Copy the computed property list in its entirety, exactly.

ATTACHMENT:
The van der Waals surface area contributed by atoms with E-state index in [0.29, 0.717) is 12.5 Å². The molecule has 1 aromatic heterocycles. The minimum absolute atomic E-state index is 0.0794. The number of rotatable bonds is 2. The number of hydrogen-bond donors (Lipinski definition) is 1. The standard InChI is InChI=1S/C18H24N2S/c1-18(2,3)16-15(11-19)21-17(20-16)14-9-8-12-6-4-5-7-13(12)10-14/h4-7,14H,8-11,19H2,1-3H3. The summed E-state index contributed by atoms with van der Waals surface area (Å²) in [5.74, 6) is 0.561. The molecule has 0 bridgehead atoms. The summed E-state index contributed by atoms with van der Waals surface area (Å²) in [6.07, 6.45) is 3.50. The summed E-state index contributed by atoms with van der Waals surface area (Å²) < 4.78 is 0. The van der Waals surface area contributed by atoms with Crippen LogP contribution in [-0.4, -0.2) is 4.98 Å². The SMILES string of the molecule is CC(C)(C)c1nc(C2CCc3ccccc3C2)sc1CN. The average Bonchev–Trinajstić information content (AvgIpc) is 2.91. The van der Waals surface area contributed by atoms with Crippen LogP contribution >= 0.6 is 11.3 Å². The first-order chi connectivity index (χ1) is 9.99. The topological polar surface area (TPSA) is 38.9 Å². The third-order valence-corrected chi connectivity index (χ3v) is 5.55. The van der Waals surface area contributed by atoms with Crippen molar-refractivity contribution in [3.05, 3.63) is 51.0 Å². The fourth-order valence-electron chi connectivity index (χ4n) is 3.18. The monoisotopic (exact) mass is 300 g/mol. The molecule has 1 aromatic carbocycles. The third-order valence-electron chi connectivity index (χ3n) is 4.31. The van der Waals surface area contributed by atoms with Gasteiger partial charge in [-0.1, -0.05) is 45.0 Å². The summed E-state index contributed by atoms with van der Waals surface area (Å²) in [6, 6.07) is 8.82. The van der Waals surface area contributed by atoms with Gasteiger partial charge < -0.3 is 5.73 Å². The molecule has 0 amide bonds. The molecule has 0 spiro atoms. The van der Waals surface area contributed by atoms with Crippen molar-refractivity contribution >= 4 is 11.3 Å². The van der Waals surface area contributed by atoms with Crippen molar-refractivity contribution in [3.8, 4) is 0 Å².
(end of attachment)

The van der Waals surface area contributed by atoms with E-state index in [0.29, 0.717) is 12.5 Å². The molecule has 1 aromatic heterocycles. The minimum absolute atomic E-state index is 0.0794. The number of rotatable bonds is 2. The number of hydrogen-bond donors (Lipinski definition) is 1. The standard InChI is InChI=1S/C18H24N2S/c1-18(2,3)16-15(11-19)21-17(20-16)14-9-8-12-6-4-5-7-13(12)10-14/h4-7,14H,8-11,19H2,1-3H3. The summed E-state index contributed by atoms with van der Waals surface area (Å²) in [5.74, 6) is 0.561. The molecule has 0 bridgehead atoms. The summed E-state index contributed by atoms with van der Waals surface area (Å²) in [6.07, 6.45) is 3.50. The summed E-state index contributed by atoms with van der Waals surface area (Å²) < 4.78 is 0. The van der Waals surface area contributed by atoms with Crippen LogP contribution in [-0.4, -0.2) is 4.98 Å². The SMILES string of the molecule is CC(C)(C)c1nc(C2CCc3ccccc3C2)sc1CN. The average Bonchev–Trinajstić information content (AvgIpc) is 2.91. The van der Waals surface area contributed by atoms with Crippen LogP contribution >= 0.6 is 11.3 Å². The first-order chi connectivity index (χ1) is 9.99. The topological polar surface area (TPSA) is 38.9 Å². The third-order valence-corrected chi connectivity index (χ3v) is 5.55. The van der Waals surface area contributed by atoms with Crippen molar-refractivity contribution in [3.05, 3.63) is 51.0 Å². The fourth-order valence-electron chi connectivity index (χ4n) is 3.18. The monoisotopic (exact) mass is 300 g/mol. The molecule has 1 aromatic carbocycles. The third-order valence-electron chi connectivity index (χ3n) is 4.31. The van der Waals surface area contributed by atoms with Gasteiger partial charge in [-0.1, -0.05) is 45.0 Å². The summed E-state index contributed by atoms with van der Waals surface area (Å²) in [6, 6.07) is 8.82. The van der Waals surface area contributed by atoms with Gasteiger partial charge < -0.3 is 5.73 Å². The molecule has 0 amide bonds. The molecule has 0 spiro atoms. The van der Waals surface area contributed by atoms with Crippen molar-refractivity contribution >= 4 is 11.3 Å². The van der Waals surface area contributed by atoms with Crippen molar-refractivity contribution in [3.8, 4) is 0 Å².